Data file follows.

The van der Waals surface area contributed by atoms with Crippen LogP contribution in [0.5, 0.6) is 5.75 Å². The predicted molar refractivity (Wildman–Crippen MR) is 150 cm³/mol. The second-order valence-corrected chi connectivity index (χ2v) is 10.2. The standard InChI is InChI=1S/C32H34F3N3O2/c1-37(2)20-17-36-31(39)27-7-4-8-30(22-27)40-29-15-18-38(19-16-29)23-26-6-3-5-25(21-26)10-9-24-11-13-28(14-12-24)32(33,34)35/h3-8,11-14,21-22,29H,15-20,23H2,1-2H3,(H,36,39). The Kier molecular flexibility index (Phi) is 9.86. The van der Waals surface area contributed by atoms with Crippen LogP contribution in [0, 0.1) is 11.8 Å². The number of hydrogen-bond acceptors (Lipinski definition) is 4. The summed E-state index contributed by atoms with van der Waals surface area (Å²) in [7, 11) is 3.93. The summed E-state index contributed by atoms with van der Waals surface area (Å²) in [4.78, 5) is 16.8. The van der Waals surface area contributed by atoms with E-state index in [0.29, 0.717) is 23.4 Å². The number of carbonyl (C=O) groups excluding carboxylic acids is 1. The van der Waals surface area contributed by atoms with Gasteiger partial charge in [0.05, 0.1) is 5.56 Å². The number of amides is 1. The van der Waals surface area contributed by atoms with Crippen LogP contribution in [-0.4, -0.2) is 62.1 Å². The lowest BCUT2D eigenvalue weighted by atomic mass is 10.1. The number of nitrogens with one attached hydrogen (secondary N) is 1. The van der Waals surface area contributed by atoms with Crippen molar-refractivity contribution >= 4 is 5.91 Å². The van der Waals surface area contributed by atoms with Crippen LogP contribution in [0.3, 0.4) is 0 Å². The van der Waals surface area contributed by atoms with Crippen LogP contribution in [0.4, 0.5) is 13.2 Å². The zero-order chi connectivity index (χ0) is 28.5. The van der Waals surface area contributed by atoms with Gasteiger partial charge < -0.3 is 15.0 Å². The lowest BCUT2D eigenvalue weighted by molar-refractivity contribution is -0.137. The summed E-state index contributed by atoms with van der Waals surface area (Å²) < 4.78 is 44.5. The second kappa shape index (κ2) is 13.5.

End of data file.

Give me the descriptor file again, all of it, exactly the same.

The van der Waals surface area contributed by atoms with Crippen LogP contribution in [0.5, 0.6) is 5.75 Å². The predicted molar refractivity (Wildman–Crippen MR) is 150 cm³/mol. The second-order valence-corrected chi connectivity index (χ2v) is 10.2. The standard InChI is InChI=1S/C32H34F3N3O2/c1-37(2)20-17-36-31(39)27-7-4-8-30(22-27)40-29-15-18-38(19-16-29)23-26-6-3-5-25(21-26)10-9-24-11-13-28(14-12-24)32(33,34)35/h3-8,11-14,21-22,29H,15-20,23H2,1-2H3,(H,36,39). The Kier molecular flexibility index (Phi) is 9.86. The van der Waals surface area contributed by atoms with Crippen LogP contribution in [0, 0.1) is 11.8 Å². The number of hydrogen-bond acceptors (Lipinski definition) is 4. The summed E-state index contributed by atoms with van der Waals surface area (Å²) in [7, 11) is 3.93. The summed E-state index contributed by atoms with van der Waals surface area (Å²) in [4.78, 5) is 16.8. The van der Waals surface area contributed by atoms with E-state index in [0.29, 0.717) is 23.4 Å². The number of carbonyl (C=O) groups excluding carboxylic acids is 1. The van der Waals surface area contributed by atoms with Gasteiger partial charge in [0.05, 0.1) is 5.56 Å². The number of amides is 1. The van der Waals surface area contributed by atoms with Crippen LogP contribution in [-0.4, -0.2) is 62.1 Å². The lowest BCUT2D eigenvalue weighted by atomic mass is 10.1. The number of nitrogens with one attached hydrogen (secondary N) is 1. The van der Waals surface area contributed by atoms with Crippen molar-refractivity contribution >= 4 is 5.91 Å². The van der Waals surface area contributed by atoms with Crippen LogP contribution in [0.3, 0.4) is 0 Å². The van der Waals surface area contributed by atoms with Crippen LogP contribution in [0.4, 0.5) is 13.2 Å². The zero-order chi connectivity index (χ0) is 28.5. The van der Waals surface area contributed by atoms with Gasteiger partial charge < -0.3 is 15.0 Å². The lowest BCUT2D eigenvalue weighted by molar-refractivity contribution is -0.137. The summed E-state index contributed by atoms with van der Waals surface area (Å²) < 4.78 is 44.5. The second kappa shape index (κ2) is 13.5.